An introduction to Philosophy

Essay by miki13University, Bachelor'sA+, April 2004

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The history of political thought is the history of the attempts over the centuries to answer the question: 'Why should I obey the state?'

Answers have ranged from:

The pragmatic - 'Because if I don't they will cut my head off'

To the theological - 'Because it is God's will'

From the contractual - 'Because the state and I have a deal'

To the metaphysical - 'Because the state is the actuality of the ethical idea'

Cicero was the major influence on 17th and 18th century republicanism in Britain and America, to say nothing of his role in the renaissance. Natural Law stems from Cicero as does the theory of the state as a fundamentally guardian of private property.

The basis of the state says Hegel, is the power of reason actualizing itself as will. The state is the end of the dialectical process of history, the realization of moral principles and concrete freedom.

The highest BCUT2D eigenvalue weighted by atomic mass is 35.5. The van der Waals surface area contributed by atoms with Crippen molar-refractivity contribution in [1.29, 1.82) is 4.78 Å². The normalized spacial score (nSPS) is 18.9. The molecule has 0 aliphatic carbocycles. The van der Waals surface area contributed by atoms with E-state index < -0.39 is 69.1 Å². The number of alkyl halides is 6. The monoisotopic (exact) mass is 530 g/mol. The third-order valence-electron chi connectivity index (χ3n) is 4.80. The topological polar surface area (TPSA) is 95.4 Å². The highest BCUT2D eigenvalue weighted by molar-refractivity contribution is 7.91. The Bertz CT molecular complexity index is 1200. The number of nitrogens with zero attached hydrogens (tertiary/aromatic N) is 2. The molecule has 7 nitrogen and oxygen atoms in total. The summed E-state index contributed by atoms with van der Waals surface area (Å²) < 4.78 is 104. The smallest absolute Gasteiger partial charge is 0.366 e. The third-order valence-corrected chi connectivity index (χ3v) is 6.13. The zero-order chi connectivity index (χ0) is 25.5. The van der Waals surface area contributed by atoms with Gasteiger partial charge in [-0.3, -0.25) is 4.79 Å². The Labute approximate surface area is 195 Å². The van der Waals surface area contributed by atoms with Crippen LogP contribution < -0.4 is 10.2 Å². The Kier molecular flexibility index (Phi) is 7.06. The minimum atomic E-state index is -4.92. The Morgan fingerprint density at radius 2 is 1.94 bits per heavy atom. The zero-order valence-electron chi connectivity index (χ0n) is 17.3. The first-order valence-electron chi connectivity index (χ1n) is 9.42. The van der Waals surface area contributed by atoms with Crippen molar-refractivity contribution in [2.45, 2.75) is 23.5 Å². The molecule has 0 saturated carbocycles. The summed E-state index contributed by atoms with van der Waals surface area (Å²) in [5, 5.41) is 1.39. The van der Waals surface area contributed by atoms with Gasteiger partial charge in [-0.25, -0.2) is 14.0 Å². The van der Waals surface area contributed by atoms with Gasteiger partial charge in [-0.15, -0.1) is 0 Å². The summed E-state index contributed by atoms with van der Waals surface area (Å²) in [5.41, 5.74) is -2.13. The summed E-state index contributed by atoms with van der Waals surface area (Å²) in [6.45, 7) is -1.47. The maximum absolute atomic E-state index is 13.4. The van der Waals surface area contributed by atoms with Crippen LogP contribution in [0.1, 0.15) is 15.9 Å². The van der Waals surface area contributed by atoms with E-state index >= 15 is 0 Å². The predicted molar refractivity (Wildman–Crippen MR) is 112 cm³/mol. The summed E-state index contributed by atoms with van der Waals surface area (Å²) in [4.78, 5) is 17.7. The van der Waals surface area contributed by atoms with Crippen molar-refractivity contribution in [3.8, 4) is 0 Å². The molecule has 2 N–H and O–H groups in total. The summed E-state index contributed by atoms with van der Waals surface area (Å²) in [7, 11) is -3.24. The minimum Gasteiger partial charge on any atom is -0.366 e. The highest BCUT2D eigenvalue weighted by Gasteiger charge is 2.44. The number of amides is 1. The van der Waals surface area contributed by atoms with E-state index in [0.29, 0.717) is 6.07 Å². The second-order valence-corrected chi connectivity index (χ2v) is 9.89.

The state is the whole of which the individual is part. Dissociated from the state, the individual has no meaning. Because the state is reason, it bestows on man whatever value he has. The state is not an accumulation of separate individuals artificially united by a conscious agreement, but a divine rationality by which and for which its members exist.

Marx thought that the idea of the Socialist state would be the briefest and the last phase of the government, whereas it promises to be another extended phase in the history of the government. In this Socialist State, the relationship between the individual and the state can be defined just as Hegel defined it: It is an end in itself and the individual is the means to that end.

Plato distinguishes two worlds, one of the essential ideas, timeless and unchanging, the other of mere appearances,